Ideally, high school history courses would not be so overwhelmingly focused on the accomplishments of white males and would pay more attention to the roles played by others. There has been progress in that direction — in fact, the College Board has come under withering criticism from conservatives for revamping the Advanced Placement course in U.S. history to be more inclusive — but the overall emphasis has remained the same.
That's one reason it can be helpful for both universities and public schools to offer ethnic studies courses. The current movement to require such courses, rather than simply to offer them, should be undertaken carefully, however. It's a complicated issue: How do students make space in their schedules for an additional requirement? Will something else get taken out of the curriculum to make way for it? What exactly will be taught in these courses?
UCLA, where a “diversity course” requirement appears close to gaining final approval, has gone about this the right way. Officials there reviewed research on such requirements and identified a range of existing courses that might qualify as well as new courses that might be offered. Students in a diversity course would have to learn about at least two marginalized groups, forcing them to reach across intellectual boundaries to understand the heritage and culture of others. The university worked to ensure that most students could fit such a course easily into their schedules. Only then did it put the matter to votes by the faculty.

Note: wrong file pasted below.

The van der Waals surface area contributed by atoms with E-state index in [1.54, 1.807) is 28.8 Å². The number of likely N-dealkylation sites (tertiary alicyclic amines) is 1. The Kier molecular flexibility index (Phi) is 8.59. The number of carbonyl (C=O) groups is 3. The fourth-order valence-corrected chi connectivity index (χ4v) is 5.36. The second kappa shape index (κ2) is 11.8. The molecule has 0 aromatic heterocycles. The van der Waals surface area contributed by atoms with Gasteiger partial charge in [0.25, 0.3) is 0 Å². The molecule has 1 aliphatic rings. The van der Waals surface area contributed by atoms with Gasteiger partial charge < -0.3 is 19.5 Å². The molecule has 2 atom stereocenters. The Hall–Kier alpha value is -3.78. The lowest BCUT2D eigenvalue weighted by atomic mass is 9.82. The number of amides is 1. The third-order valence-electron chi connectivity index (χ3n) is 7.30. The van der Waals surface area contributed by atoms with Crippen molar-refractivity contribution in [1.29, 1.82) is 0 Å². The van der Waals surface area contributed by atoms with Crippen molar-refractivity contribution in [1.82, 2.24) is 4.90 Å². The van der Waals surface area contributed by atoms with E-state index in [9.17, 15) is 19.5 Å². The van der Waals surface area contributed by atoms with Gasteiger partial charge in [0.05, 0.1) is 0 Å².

Unfortunately, the Los Angeles Unified school board went in pretty much the opposite direction. It voted first to require a semester-long ethnic studies course by 2019 and only now will begin calculating what it would cost to develop and implement such a course — the district is in terrible financial straits — and whether there would be one blanket course or many covering different ethnic groups. If the latter, would they differ depending on the schools where they're being taught? Other unanswered questions: What other course or courses might be displaced by this, and is this the right course to require at a time when there are also calls to require a civics course and computer coding in L.A. Unified?
Supporters of the requirement say ethnic-studies courses will engage more students in a district where students come from such a wide range of ethnic and cultural backgrounds — though when well-designed, such courses have value for all students. But some critics say that if the goal is to engage students by teaching them about their own cultural backgrounds, why not introduce such coursework in earlier grades, when students are more impressionable?
An ethnic studies requirement might be a worthy idea. The problem is that the school board should be doing its homework before it sets new mandates, not after.
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